Ever wonder why the US now turns the clock back one hour right
after Halloween? According to a book by Michael Downing, it's
largely due to the candy lobby that spent much time and money giving
out candy-filled pumpkins and making election donations to members
Similar forces are at work in another Washington debate that
threatens to turn back the clock on innovation as early as February:
the so-called Patent Reform Act of 2007. Despite the fact that
improvement in some fashion is needed, this sweeping reform, if made
law, will undermine the core of the patent system in the United
States. It will mean weaker protection for small inventors,
university researchers, and entrepreneurs across America.
The frequent characterization of the issue as a struggle between
big pharmaceutical companies (against this reform) and the high-
tech computer industry (for this reform) is not quite right. In
fact, just a handful of high-tech giants - Microsoft, Intel, Cisco,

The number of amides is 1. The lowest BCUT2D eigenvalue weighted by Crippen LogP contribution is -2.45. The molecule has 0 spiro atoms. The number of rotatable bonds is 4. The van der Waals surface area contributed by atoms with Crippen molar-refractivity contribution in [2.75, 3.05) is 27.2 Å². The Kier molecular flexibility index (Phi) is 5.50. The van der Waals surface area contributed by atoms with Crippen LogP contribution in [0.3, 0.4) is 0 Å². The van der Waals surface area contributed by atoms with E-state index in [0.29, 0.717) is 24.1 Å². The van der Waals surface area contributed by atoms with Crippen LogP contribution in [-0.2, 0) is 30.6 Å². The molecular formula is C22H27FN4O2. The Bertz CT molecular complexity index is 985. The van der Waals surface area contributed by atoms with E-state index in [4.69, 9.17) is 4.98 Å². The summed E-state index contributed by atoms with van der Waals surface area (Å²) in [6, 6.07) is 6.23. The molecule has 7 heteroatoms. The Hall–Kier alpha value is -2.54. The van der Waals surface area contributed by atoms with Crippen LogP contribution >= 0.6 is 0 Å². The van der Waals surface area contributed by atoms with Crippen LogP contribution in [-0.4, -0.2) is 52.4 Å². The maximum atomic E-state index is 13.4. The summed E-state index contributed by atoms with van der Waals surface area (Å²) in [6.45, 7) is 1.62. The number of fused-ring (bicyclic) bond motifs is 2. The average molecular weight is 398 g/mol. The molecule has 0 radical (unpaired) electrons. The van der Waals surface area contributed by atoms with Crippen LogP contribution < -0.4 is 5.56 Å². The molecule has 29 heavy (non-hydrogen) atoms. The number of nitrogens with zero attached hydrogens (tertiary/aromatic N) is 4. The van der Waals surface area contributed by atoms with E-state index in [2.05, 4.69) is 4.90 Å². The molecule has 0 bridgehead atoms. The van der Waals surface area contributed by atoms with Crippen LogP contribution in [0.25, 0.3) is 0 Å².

Oracle, and Dell - support the proposed reforms. Small high-tech
companies - the true innovators of this industry - overwhelmingly
reject them as do innovators from other industries.
There are several serious problems with the current bill. First,
the proposed changes weaken the protection patents are meant to
afford by introducing an "apportionment of damages" provision that
chips away at the economic value of patents. By diminishing damages
that would occur from infringing a patent, it devalues all issued
and future patents.
Second, the bill creates a mechanism for endless post-grant
oppositions. This would throw a cloud of uncertainty over all issued
patents, further diminishing the incentive to innovate and invest in
the manufacturing of new products. Many inventors, exhausted from
defending the validity of their patent repeatedly, will be forced to
abandon their patents.
The bill also proposes changing from the American "first-to-
invent" system, which favors true innovators, to a European-style
"first-to-file" regime, which favors the winners of a sprint to the
patent office. Large corporations, with their legions of patent
attorneys on staff, would undoubtedly have the upper hand against
small inventors and university researchers in this race.
Other proposed changes take the teeth out of patents and make
rights harder to enforce. For example, they make it more difficult
to prove willful infringement; diminishing the threat of treble
damages will only encourage infringement and promote litigiousness.
The proposed changes in US patent law will make it easier for
offshore copycats to bring their pirated goods into the US with